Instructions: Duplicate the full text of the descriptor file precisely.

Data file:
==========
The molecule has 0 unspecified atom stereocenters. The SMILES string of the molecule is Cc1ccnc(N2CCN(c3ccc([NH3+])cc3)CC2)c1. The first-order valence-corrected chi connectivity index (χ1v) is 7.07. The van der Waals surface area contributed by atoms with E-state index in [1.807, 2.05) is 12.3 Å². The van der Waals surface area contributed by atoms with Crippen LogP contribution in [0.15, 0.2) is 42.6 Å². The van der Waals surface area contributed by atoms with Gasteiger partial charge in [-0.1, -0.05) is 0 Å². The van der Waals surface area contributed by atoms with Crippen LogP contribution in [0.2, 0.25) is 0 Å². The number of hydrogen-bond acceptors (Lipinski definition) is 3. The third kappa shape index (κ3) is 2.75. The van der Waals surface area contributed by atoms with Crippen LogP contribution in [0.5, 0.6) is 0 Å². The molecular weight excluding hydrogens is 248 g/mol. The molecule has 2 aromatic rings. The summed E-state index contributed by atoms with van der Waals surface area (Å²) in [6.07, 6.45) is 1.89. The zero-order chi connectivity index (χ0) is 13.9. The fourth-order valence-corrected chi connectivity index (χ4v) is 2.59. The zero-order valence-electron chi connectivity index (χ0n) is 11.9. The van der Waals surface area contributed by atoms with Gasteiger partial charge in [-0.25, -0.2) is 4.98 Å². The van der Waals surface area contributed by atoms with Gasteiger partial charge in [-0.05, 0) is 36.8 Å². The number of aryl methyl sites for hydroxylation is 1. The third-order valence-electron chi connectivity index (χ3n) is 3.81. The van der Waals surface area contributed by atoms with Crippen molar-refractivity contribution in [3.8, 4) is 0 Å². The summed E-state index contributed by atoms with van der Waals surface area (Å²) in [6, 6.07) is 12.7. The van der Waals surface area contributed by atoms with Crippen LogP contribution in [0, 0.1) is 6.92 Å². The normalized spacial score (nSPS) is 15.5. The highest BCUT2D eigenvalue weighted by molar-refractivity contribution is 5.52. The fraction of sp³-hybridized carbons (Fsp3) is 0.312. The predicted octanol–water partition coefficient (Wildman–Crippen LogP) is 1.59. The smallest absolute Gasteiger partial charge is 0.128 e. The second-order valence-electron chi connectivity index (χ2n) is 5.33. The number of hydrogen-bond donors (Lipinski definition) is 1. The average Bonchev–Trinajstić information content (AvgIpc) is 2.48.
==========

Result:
The molecule has 0 unspecified atom stereocenters. The SMILES string of the molecule is Cc1ccnc(N2CCN(c3ccc([NH3+])cc3)CC2)c1. The first-order valence-corrected chi connectivity index (χ1v) is 7.07. The van der Waals surface area contributed by atoms with E-state index in [1.807, 2.05) is 12.3 Å². The van der Waals surface area contributed by atoms with Crippen LogP contribution in [0.15, 0.2) is 42.6 Å². The van der Waals surface area contributed by atoms with Gasteiger partial charge in [-0.1, -0.05) is 0 Å². The van der Waals surface area contributed by atoms with Crippen LogP contribution in [0.2, 0.25) is 0 Å². The number of hydrogen-bond acceptors (Lipinski definition) is 3. The third kappa shape index (κ3) is 2.75. The van der Waals surface area contributed by atoms with Crippen LogP contribution in [0.5, 0.6) is 0 Å². The molecular weight excluding hydrogens is 248 g/mol. The molecule has 2 aromatic rings. The summed E-state index contributed by atoms with van der Waals surface area (Å²) in [6.07, 6.45) is 1.89. The zero-order chi connectivity index (χ0) is 13.9. The fourth-order valence-corrected chi connectivity index (χ4v) is 2.59. The zero-order valence-electron chi connectivity index (χ0n) is 11.9. The van der Waals surface area contributed by atoms with Gasteiger partial charge in [-0.25, -0.2) is 4.98 Å². The van der Waals surface area contributed by atoms with Gasteiger partial charge in [-0.05, 0) is 36.8 Å². The number of aryl methyl sites for hydroxylation is 1. The third-order valence-electron chi connectivity index (χ3n) is 3.81. The van der Waals surface area contributed by atoms with Crippen molar-refractivity contribution in [3.8, 4) is 0 Å². The summed E-state index contributed by atoms with van der Waals surface area (Å²) in [6, 6.07) is 12.7. The van der Waals surface area contributed by atoms with Crippen LogP contribution in [0, 0.1) is 6.92 Å². The normalized spacial score (nSPS) is 15.5. The highest BCUT2D eigenvalue weighted by molar-refractivity contribution is 5.52. The fraction of sp³-hybridized carbons (Fsp3) is 0.312. The predicted octanol–water partition coefficient (Wildman–Crippen LogP) is 1.59. The smallest absolute Gasteiger partial charge is 0.128 e. The second-order valence-electron chi connectivity index (χ2n) is 5.33. The number of hydrogen-bond donors (Lipinski definition) is 1. The average Bonchev–Trinajstić information content (AvgIpc) is 2.48.